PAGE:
Large-scale range expansion and variability in ommastrephid squid populations: a review of environmental links
Over the last four decades, several ommastrephid squid stocks have shown rapid expansion and contraction, driving highly variable and sometimes boom and bust fisheries. These include Illex illecebrosus in the northwest Atlantic Ocean, I. argentinus in the southwest Atlantic Ocean, Todarodes pacificus in the northwest Pacific Ocean, T. sagittatus in the Norwegian fjords, and Dosidicus gigas in the Peru and California Current systems. Explanations for the highly variable behavior of squid populations include: (1) direct effects of environmental variability; (2) changes in prey availability, especially for the early life stages; (3) changes in predation, disease and parasitism; and (4) exploitation of predatory fish which might reduce predation pressure and thus create vacant niches into which the short-lived, ecologically opportunistic squid call expand. This review focuses oil the effects of environmental variability oil Populations and possible interactions with fisheries. Apart from Dosidicus gigas, which is associated with the coastal upwelling systems of the pacific Ocean's eastern boundary currents, the ommastrephid fisheries are mostly pursued in the high energy, western boundary current systems. The environmental variability that will drive changes in population size will differ between these environments. The recent range expansion of Dosidicus gigas ill the Eastern Pacific Ocean seems to have increased predation pressure on hake stocks off North and South America, which may affect fisheries. The El Nino/Southern Oscillation event in the Pacific Ocean is a well-documented, highly variable oceanographic event and the fisheries along the western seaboard of North and South America are also among the best documented. The Dosidicus gigas range expansion over the last decade may provide an opportunity to explore the interacting effects oil a squid population of environmental variability and ecological change caused by fishing.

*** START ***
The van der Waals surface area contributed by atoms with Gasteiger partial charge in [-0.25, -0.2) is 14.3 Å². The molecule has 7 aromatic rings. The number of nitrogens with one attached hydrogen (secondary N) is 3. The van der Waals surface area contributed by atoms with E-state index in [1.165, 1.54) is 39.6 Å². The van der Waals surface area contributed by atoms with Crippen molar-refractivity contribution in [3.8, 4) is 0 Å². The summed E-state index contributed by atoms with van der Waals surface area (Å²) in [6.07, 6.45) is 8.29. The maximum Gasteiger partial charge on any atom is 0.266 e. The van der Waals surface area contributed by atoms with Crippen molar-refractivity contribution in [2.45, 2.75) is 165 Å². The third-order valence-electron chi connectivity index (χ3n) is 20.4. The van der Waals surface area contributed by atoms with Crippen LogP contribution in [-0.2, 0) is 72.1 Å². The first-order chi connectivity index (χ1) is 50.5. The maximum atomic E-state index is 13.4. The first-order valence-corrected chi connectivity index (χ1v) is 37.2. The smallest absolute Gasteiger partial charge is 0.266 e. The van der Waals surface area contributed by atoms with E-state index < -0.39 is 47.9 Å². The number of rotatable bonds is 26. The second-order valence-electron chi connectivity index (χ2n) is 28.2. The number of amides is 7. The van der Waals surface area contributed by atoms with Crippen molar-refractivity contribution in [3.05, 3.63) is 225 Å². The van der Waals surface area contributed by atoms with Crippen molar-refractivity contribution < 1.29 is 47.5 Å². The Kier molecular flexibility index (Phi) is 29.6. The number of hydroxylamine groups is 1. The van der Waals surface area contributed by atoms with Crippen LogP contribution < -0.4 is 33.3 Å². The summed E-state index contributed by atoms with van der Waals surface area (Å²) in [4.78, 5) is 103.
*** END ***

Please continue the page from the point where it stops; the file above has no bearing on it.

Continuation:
California Cooperative Oceanic Fisheries Investigations Report / 49
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